He| |also hoped to stop the advance of Morgan’s forces should they survive the expected encounter with Tarleton. | |Cornwallis’s hopes were dashed. Morgan’s men soundly defeated Tarleton’s Legion at the Battle of Cowpens on January 17. Morgan, | |who was ill with rheumatism and other ailments, joined Greene’s army before returning to his home in Virginia. Greene saw that | |Cornwallis, who had left South Carolina, was getting further away from his train of supplies and provisions. Eventually, the two | |forces met in the Battle of Guilford Courthouse. Technically, the British won that battle but it was a Pyrrhic victory because | |British losses were high. One man in four was killed, wounded or captured. |Conclusion: | |Historians consider the Battle of Kings Mountain to be the “turning point in the South” in America’s War for Independence. The | |victory of Patriots over Loyalist troops destroyed the left wing of Cornwallis army. The battle also effectively ended, at least| |temporarily, the British advance into North Carolina. Lord Cornwallis was forced to retreat from Charlotte into South Carolina | |to wait for reinforcements. The victory of the Overmountain Men allowed General Nathaniel Greene the opportunity to reorganize | |the American Army. |When British General Henry Clinton learned of his men’s defeat at Kings Mountain, he is reported to have called it “the first | |link of a chain of evils” that he feared might lead to the collapse of the British plans to quash the Patriot rebellion. He was | |right. American forces went on to defeat the British ar Cowpens. A little more than a year after Kings Mountain, Washington | |accepted Cornwallis’s surrender at Yorktown, Virginia. | The Battle of Kings Mountain By Mel S. Hankla Reprinted by Permission from the SAR Magazine, Fall 2005 Many historians consider the Battle of Kings Mountain on October 7, 1780 to be the turning point in America’s War for Independence.
The victory of rebelling American Patriots over British Loyalist troops completely destroyed the left wing of Cornwallis’ army. This decisive battle successfully ended the British invasion into North Carolina and forced Lord Cornwallis to retreat from Charlotte into South Carolina to wait for reinforcements. This triumphant victory of the Overmountain Men allowed General Nathanael Greene the opportunity to reorganize the American Army. Throughout the 225th anniversary year (2005) of this so very important event in America’s history, I wish to encourage us to remember and honor the “Heroes” of the Battle of Kings Mountain: all 1,400 or so men who took a stand against Patrick Ferguson and his troops of British Loyalists. I also want to commend Lyman P.
Draper for all of his efforts accurately documenting so much of our nation’s history with writings from personal interviews of individuals “who were there” and to also say “thanks” for allowing me to borrow the title of his book for my exhibit of artifacts belonging to and in honor of, the men that fought heroically in this significant battle. BY WAY OF BACKGROUND Following the defeats of Gen. Benjamin Lincoln at Charleston in May and then Gen. Horatio Gates at Camden, British Lt. Gen. Charles Cornwallis appeared to have a clear path all the way to Virginia. In September, Cornwallis invaded North Carolina and ordered Major Patrick Ferguson to guard his left flank. On September 2, Ferguson left for Western Carolina with seventy of his American Volunteers and several hundred Tory soldiers. He arrived at Gilbert Town, North Carolina, on September 7th.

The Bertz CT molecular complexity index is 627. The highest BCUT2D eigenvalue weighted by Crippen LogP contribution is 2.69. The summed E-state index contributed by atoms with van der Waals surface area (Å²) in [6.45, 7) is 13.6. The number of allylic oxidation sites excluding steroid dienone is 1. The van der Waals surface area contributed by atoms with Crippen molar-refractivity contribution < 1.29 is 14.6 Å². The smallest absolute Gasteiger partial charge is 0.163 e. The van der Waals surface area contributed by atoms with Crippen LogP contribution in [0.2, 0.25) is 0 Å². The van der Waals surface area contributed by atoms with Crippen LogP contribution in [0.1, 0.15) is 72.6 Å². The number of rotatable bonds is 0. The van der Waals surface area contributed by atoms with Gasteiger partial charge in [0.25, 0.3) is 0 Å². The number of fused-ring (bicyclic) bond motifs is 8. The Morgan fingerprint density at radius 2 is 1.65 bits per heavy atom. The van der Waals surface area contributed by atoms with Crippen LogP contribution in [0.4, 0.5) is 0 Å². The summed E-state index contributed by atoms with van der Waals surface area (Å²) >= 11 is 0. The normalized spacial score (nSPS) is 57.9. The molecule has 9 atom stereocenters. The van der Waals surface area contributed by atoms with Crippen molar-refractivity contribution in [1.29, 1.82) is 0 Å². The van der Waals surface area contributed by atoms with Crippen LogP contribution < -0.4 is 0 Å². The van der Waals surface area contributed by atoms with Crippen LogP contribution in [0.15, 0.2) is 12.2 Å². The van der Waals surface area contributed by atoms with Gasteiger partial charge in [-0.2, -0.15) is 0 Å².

Ferguson paroled a captured rebel and sent him with a message, “that if they did not desist from their opposition to the British arms, and take protection under his standard, he would march his army over the mountains, hang their leaders, and lay their country waste with fire and sword. ” THIS THREAT PROVED TO BE HIS UNDOING! A call to arms went out and they gathered at Sycamore Shoals. David Ramsey, in his history of South Carolina, written in 1808, said, “hitherto these mountaineers had only heard of war at a distance, and had been in peaceable possession of that independence for which their countrymen on the seacoast were contending. They embodied to check the invader of their own volition, without any requisition from the Governments of America or the officers of the Continental Army.
Each man set out with a knapsack, blanket, and gun. All who could obtain horses were mounted, the remainder afoot. ” On Sept. 25th, Colonels William Campbell, Charles McDowell, John Sevier and Isaac Shelby left Sycamore Shoals in pursuit of Ferguson. The thoroughfare of their mission followed the only roadway connecting the backwater country with the eastern slopes of the Blue Ridge in North Carolina. Leaving Sycamore Shoals, the column marched up Gap Creek to its headwaters in Gap Creek Mountain, and there turned eastward and then south, following around the base of Fork Mountain to Toe River, and on up that stream to one of its tributaries.
Here the route continued in a southerly direction until the top of the mountain was reached, between Roan High Knob and Big Yellow Mountain. From the mountaintop, descent was made along Roaring Creek to the North Toe River. It is stated in the diary of Ensign Robert Campbell that “the mountains were crossed and descent to the other side was carted before camp was made for the night. Snow was encountered in the highlands, for an elevation of 5,500 feet was reached in this march. On the top of the mountain there was found a hundred acres of beautiful tableland, and the troops were paraded, doubtless for the purpose of seeing how they were standing the march, which was about 26 miles to this point”.